It’s important to go out and looks out for crafts & methods that are completely not visible today: Manish Malhotra
• Renowned Fashion Icon Manish Malhotra visits Jiyo! Live It, by The Asian Heritage Foundation
New Delhi, 13th October: Jiyo! Live it – a 19 day exhibit cum outreach programme, being organised by The Asian Heritage Foundation till 20th October has received a great response so far. With people from different walks of life joining the movement and applauding the works of the artisans as well as Rajeev Sethi’s passion to initiate it. After Shabana Azmi, Javed Akhtar, Raghu Rai, Amitabh Kant, Ela Menon among others, recently the undisputed King of Fashion Manish Malhotra visited the Jiyo! outreach programme, and was taken by surprise by the breadth and depth of design innovation at display. On this occasion Japanese Ambassador to India H.E. Kenji Hiramatsu along with wife Patricia Hiramatsu were also present.
He shared his thoughts on the short-lived fashion cycles juxtaposed with the necessity of revival, the latter being on the rise. During the Up-close and Interpersonal session, Malhotra admitted that he comes from a very different background, but “after having visited Rajeev’s Foundation, I go back almost educated”. He further expressed his sincerity to collaborate after looking at the clothes, the designs and products at display. He also cited how the younger generation today is more inspired, interested, and a lot more knowledgeable, than before.
Speaking on the event, Manish said, “I have known Rajeev ji and I have been here before it always fascinates me, the foundation that he runs – the passion that he runs it with. Every time I come here, I get more knowledge of various crafts and how passionately he curates them. It has been a very enriching evening…there is a lot to see and learn from it is simply amazing to be here and it is tremendously beautiful to see how they are supporting so many different crafts.” Manish believes that for last few years there has been a whole movement by designers to support crafts and artisans but what Rajeev does, is very different. “He goes out and looks out for crafts and methods that are completely not visible today…”
Known for his designs in the film industry, Manish who always experiments with the contemporary looks with the traditional ones feels that traditional clothing is coming back in a large way. He says that there has been a big hand-loom movement in the last two years by the designers. There has been a lot of discussions, talk, movements. He admits that traditional clothing is something that is going to grow as we all are very proud of the Indian heritage, culture and all the beautiful hand-loom textiles that we have and it is going to enhance more.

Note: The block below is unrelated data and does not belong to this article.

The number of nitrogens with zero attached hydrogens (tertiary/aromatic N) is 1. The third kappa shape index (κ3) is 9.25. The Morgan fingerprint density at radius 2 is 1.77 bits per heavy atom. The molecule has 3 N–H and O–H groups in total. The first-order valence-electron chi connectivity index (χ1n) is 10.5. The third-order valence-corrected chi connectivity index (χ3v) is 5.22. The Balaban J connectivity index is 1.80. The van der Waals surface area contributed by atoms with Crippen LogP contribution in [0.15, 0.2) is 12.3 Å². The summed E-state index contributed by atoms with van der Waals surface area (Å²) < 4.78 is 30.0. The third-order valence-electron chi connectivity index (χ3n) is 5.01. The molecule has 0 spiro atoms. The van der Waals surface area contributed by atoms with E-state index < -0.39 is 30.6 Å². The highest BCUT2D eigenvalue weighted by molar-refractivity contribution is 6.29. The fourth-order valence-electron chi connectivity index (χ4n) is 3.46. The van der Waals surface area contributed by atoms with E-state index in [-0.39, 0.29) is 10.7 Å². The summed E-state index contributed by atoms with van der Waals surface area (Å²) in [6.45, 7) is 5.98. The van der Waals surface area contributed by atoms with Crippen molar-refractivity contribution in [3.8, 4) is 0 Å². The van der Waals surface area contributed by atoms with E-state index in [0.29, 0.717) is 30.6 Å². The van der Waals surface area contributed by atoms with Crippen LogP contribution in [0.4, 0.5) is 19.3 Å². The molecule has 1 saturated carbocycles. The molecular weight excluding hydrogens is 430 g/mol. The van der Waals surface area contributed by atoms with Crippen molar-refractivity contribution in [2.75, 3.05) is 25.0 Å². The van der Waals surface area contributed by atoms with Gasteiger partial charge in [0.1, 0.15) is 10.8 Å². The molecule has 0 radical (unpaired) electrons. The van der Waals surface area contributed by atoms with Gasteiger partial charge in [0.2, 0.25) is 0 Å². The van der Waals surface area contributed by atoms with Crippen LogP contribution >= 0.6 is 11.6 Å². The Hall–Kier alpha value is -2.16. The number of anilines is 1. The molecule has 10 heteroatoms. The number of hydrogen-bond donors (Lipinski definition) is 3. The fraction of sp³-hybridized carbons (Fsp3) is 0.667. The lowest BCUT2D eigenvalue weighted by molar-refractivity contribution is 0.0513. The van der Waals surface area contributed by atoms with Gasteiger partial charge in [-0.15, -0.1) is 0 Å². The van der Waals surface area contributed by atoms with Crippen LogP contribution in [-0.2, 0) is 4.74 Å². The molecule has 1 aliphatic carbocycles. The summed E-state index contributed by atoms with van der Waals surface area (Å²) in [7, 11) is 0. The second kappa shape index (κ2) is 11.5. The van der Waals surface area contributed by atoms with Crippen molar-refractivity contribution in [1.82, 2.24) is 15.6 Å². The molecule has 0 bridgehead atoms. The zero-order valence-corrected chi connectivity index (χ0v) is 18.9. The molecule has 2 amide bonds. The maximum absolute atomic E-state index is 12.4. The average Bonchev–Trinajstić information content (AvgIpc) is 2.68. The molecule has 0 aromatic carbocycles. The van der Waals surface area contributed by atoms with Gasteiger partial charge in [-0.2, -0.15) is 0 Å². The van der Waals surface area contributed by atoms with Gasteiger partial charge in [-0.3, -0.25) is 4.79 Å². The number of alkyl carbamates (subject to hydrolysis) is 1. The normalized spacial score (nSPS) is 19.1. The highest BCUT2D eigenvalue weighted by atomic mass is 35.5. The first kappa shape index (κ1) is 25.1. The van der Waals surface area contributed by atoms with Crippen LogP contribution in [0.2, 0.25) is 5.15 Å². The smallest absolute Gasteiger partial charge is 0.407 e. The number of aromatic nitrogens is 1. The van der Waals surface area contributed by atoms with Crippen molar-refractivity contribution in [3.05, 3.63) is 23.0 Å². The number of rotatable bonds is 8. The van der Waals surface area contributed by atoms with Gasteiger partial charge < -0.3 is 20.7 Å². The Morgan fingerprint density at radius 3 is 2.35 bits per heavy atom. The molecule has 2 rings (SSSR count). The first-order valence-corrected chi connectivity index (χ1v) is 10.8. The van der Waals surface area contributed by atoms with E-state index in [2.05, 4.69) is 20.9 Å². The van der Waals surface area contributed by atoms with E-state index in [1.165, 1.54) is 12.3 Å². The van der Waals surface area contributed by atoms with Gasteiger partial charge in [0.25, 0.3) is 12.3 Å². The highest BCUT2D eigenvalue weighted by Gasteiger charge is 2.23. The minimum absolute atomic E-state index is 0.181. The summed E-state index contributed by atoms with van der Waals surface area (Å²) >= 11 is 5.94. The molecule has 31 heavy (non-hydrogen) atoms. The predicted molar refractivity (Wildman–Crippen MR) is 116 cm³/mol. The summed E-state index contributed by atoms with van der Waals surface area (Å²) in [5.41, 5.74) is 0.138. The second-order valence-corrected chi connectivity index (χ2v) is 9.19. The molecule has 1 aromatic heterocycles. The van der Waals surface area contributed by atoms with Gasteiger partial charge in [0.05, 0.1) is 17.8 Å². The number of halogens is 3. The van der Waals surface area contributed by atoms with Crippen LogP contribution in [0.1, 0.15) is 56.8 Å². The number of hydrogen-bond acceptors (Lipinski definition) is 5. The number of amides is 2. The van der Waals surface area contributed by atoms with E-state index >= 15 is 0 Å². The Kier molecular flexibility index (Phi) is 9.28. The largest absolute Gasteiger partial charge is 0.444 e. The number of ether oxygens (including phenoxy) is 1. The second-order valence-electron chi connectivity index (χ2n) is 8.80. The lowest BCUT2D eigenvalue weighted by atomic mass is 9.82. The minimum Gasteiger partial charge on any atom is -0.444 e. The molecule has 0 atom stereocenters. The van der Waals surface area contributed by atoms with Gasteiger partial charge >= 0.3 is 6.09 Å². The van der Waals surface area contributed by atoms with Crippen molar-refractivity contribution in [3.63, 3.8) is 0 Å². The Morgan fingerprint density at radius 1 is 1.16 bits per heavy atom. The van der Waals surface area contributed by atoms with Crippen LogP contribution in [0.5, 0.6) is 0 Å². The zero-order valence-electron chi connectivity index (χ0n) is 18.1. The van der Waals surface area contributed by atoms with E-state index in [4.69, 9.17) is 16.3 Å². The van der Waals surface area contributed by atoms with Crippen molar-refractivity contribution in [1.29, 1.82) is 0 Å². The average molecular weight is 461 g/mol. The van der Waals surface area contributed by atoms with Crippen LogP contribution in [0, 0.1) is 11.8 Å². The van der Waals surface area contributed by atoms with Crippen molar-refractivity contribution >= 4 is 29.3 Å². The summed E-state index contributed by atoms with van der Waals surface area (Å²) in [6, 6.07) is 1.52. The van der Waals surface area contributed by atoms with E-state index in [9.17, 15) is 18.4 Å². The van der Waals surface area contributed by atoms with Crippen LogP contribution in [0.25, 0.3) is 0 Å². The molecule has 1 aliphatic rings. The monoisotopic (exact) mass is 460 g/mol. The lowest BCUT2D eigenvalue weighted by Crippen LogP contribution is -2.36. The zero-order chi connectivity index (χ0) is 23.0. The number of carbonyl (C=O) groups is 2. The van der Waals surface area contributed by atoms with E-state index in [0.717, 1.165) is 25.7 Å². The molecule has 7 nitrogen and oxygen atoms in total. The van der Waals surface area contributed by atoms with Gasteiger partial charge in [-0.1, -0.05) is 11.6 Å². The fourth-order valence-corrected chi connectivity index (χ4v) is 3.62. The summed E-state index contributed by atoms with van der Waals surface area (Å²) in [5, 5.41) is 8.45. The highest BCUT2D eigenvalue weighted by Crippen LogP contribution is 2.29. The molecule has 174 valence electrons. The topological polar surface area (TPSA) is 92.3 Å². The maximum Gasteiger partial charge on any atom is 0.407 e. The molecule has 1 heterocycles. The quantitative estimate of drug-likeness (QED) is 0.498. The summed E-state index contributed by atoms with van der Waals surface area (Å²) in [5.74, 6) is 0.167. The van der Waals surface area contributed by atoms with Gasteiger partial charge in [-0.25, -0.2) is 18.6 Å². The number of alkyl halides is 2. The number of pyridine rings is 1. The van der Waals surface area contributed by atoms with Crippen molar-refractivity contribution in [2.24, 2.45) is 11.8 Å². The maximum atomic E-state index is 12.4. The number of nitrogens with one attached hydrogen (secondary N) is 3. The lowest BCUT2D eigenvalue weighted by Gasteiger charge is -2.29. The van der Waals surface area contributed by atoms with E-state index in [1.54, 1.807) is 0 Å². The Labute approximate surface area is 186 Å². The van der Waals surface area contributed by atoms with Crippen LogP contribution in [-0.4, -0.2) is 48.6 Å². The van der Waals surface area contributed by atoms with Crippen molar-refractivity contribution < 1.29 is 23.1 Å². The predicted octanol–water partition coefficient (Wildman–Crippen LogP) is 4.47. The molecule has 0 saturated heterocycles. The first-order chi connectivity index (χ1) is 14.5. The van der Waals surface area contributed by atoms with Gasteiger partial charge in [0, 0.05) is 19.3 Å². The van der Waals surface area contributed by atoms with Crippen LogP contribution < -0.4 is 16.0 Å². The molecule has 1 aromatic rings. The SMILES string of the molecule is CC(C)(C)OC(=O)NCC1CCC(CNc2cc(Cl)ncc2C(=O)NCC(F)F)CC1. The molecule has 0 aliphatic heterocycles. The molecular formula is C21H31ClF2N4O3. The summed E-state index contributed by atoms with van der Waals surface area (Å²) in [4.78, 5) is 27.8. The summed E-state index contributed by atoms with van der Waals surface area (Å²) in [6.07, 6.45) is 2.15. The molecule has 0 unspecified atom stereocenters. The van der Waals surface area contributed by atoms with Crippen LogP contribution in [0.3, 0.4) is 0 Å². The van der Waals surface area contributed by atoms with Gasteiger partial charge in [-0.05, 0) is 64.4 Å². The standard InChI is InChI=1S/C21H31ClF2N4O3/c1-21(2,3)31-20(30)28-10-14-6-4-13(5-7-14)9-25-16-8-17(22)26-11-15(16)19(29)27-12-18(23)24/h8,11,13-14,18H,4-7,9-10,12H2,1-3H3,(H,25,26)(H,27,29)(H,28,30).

Talking about the program, Rajiv Sethi said, “We are getting a positive response so far and I am happy that my friends and other distinguished guests from different walks of life are visiting the festival and appreciating the works by artisans. I think this appreciation will motivate these artisans to take the culture, the pride of our country forward. This is a trans-disciplinary movement, which connects entire creative sector with the synergy sector,” he added
An empowering programme creating new livelihoods in cultural industries amongst the skilled but economically vulnerable communities of India, JIYO! – a project of The Asian Heritage Foundation – signifies the arrival of a ‘Swadeshi (Indigenous) Brand’ for the 21st Century. The Foundation has organised 18 artisan producer groups/companies across clusters, and collaborated with district and state level government bodies nationally through Jiyo and Jani brands and locally through the ‘Jiva’ brand.
The effort accelerates synergy between multiple stakeholders from domains of textile-handloom-handicraft, culture, skill development, tribal affairs, tourism, rural development, poverty alleviation, information and broadcast, youth and sports, culinary arts, khadi, cottage industry etc.
The project which has been implemented by the Asian Heritage Foundation with an aim to enhance the livelihood opportunities of rural artisans for cultural industries through design-led intervention is an indigenous brand and a design-led initiative by the Asian Heritage Foundation, supported by the Japan Social Development Fund and monitored by the World Bank. The grant project titled, ‘JIYO’ ‘Creating Inclusive business models for the marginalized tribal communities of Jharkhand, Odisha and Madhya Pradesh’ was launched in 2014, and has received official funding from the JSDF, through the World Bank, as part of its worldwide initiatives to create livelihoods and to revitalise the traditional sectors.
The ongoing exhibition has been an outreach for a vital design initiative inviting you to experience; review and course correct a pioneering program on skilled entrepreneurship for rural India through ten key activities. As much as 200 new prototypes in never seen installations such as Hand Printed Tent for Itinerant Tourism, Gaming with Gond, Sculpted Wild Grass, Origami Leather Lights, Asymmetric Jewellery, DIY Accessories, New Age cuts with Traditional textiles, Hand painted Dinnerware &Terracotta Forms have become a part of this programme.